His eyes dilated, as, with quivering nostrils, he watched its flight, till it fell far beyond the best mark that even he himself started with astonishment. Then a shout of exultation burst from the excited throng; hands were convulsively grasped, and hats sent flying into the air, and in their wild joy they crushed around him and tried to lift him upon their shoulders.
‘O boys, boys,’ he remonstrated, ‘be ‘asy. Sure ‘tisn’t the first time ye see me throw a sledge. Don’t do anything that might offend the captain afther comin’ here among us to show ye a little diversion.’
For the Credit of the Little Village
‘For the credit of the little village’ has become a mantra of exhortation for all sporting endeavour in the county since then. Wherever the Tipperary sportsperson finds himself, he is exhorted to give his all, just as Mat did, for the honour and glory of his native place.
The mythical name of Knocknagow, with its broad vowels and solid sound, is synonymous with the county. It reflects great love for home and hearth, for friends and neighbours, for one’s native place, however small and insignificant it may appear to others.
The kind of inspiration that lifted Mat’s achievement to such heights came from the sights and sounds of the people around him, the people of his own kith and kin. He was their representative, their saviour, their champion against the forces outside Knocknagow.
This kind of endeavour is extraordinary and drives people to greater heights of achievement. One does it for one’s community and there is no nobler cause than the protection of and championing the cause of one’s community.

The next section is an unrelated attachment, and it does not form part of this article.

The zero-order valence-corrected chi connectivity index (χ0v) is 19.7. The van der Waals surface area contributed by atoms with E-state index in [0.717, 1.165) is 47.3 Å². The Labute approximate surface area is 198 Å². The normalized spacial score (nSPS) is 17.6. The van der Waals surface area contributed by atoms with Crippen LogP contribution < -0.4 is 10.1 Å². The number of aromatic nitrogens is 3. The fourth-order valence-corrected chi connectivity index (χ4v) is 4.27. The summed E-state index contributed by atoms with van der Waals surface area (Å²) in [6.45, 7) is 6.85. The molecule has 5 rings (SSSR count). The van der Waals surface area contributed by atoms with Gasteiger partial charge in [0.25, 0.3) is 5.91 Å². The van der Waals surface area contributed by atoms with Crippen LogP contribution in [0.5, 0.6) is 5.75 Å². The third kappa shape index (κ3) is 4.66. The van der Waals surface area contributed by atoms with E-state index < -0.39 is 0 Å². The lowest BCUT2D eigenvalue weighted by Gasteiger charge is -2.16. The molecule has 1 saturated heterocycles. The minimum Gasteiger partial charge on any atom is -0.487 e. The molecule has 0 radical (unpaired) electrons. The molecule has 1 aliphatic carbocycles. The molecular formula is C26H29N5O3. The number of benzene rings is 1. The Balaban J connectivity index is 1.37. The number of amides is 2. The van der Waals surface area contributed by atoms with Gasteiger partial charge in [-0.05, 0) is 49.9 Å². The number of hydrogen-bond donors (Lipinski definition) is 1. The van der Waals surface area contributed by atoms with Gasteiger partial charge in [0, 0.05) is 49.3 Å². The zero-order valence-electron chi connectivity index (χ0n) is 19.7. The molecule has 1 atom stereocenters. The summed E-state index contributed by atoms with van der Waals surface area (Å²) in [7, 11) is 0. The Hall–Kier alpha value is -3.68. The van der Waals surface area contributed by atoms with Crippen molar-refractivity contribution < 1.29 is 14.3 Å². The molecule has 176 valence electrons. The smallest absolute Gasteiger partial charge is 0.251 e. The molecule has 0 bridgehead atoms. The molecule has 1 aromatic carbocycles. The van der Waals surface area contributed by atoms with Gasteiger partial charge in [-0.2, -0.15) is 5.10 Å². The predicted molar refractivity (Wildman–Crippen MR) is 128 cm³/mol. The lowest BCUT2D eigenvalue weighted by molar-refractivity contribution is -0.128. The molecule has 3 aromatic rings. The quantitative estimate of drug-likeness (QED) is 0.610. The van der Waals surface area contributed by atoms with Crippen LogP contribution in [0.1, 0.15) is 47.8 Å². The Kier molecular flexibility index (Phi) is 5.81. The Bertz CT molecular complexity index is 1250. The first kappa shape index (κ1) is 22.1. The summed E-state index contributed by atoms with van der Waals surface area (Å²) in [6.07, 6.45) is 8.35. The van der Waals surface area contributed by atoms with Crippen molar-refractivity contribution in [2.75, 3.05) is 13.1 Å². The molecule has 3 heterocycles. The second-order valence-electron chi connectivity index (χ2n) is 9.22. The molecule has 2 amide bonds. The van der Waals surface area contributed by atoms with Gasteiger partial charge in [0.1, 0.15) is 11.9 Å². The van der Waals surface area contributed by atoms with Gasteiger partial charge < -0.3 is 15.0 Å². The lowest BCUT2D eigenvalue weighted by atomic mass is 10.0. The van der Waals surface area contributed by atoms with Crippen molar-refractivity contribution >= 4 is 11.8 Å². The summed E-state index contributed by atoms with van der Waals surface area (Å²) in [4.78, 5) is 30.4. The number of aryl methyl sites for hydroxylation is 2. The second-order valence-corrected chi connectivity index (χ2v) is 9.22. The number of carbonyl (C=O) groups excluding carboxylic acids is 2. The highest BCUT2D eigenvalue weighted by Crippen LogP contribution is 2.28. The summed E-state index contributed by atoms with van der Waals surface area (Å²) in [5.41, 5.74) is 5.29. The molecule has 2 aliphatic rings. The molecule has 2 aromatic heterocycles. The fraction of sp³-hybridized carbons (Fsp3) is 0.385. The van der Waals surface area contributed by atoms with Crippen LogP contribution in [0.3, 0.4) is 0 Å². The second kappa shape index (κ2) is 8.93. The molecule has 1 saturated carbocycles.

Of course the whole episode presents an idealised picture. There is a nobility and decency about Mat’s motives that are almost saint-like.. The captain is a guest in the community and the laws of hospitality have to be observed. These laws demand that you don’t do anything that might offend your guest and that is where Mat is torn, between his desire to champion his community and yet not beat the captain. The sound of the drum helps to make up his mind but when he has delivered his winning cast, he tries to prevent his supporters from being too triumphal.
Although it presents an idealised version of Irish peasant life in nineteenth century Ireland, it does show the importance of local loyalty in driving people to greater endeavour for their communities. The G.A.A. recognised this when they made the parish the basic unit of the new Association, which came into existence only five years after the publication of Kickhams’s novel.
It is appropriate that the most prestigious of the Annerville Awards, which recognise athletic achievements, is the Knocknagow. Introduced in 1962, three years after the awards were initiated, the Knocknagow award is a unique and special honour for an athlete from the past. It recognises the pinnacle of achievement and the high level of excellence reached through dedicated commitment..